Train takes the strain of 2012 Olympics building materials
MORE than half the tonnage of materials being used to build London’s 2012 Olympics site is being transported by rail instead of road. The Olympic authority was aiming for 50 per cent in its target. But new figures out today show around 57 per cent are being made by rail.
MORE than half the tonnage of materials being used to build London’s 2012 Olympics site is being transported by rail instead of road.
Contractors are also soon to start using the River Lea to transport construction materials in and out of the site.
The Olympics authority is beating its targets for keeping supplies off the congested roads of East London.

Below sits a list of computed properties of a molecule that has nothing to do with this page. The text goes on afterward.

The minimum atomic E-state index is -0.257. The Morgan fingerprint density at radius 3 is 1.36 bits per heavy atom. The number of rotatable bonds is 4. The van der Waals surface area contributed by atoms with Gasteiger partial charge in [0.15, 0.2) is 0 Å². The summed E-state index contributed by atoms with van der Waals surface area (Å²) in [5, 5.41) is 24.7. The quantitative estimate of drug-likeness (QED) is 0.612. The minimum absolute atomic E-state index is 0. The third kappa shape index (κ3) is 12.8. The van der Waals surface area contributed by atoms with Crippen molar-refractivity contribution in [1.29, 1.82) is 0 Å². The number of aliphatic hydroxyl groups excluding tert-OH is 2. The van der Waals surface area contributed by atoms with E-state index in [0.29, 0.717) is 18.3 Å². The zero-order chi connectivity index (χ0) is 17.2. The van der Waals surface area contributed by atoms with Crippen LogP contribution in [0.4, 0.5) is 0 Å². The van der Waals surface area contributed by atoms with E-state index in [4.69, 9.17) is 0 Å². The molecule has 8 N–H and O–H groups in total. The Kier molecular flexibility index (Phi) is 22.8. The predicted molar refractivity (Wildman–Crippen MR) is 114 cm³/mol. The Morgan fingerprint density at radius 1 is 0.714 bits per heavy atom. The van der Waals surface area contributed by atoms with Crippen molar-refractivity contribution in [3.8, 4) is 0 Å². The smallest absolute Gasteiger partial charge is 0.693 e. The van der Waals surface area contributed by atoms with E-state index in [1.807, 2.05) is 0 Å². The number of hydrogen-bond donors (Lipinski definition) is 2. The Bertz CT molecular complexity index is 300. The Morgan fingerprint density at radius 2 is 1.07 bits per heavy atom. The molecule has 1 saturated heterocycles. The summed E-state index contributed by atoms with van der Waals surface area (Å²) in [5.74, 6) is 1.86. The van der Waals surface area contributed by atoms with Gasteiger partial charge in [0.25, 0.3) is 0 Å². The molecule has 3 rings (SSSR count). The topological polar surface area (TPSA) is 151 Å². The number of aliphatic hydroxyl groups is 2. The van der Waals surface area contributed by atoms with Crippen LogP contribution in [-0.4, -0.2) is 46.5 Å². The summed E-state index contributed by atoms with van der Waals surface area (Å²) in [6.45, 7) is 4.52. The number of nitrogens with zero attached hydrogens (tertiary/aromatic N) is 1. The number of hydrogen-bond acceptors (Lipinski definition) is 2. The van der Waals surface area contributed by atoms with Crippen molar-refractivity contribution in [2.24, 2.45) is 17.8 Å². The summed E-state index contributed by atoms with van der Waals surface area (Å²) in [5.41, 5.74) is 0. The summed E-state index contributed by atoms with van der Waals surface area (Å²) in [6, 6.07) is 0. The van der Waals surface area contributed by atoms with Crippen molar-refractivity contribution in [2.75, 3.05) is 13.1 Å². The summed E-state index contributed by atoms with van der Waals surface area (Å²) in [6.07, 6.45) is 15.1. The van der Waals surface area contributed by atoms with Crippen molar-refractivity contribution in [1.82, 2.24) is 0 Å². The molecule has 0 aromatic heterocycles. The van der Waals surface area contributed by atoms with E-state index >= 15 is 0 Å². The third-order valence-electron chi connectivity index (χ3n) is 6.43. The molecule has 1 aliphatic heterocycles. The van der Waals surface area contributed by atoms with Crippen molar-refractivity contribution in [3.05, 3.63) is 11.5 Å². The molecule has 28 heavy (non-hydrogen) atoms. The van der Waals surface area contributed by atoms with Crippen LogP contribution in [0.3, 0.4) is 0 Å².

It was aiming for 50 per cent in its target published two years ago.
But new figures out today (Monday) show around 57 per cent is being made by rail alone—and that’s without the waterways.
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“We are aware of the increased difficulty maintaining this record,” admitted the authority’s chief, David Higgins. “As construction ramps up, the number of deliveries increases.
“But switching deliveries to the railways has reduced road traffic and pollution in the area.”
The rail sidings on the site itself are where thousands of tonnes of bulk aggregate for concrete production are delivered every day.
Added to this is the dredging that begins next month of the nearby tributaries of the River Lea alongside the Olympics park between Bow and Hackney Wick. These have slowly silted up in past decades, but contractors hope to use them for 350-tonne barges by the summer.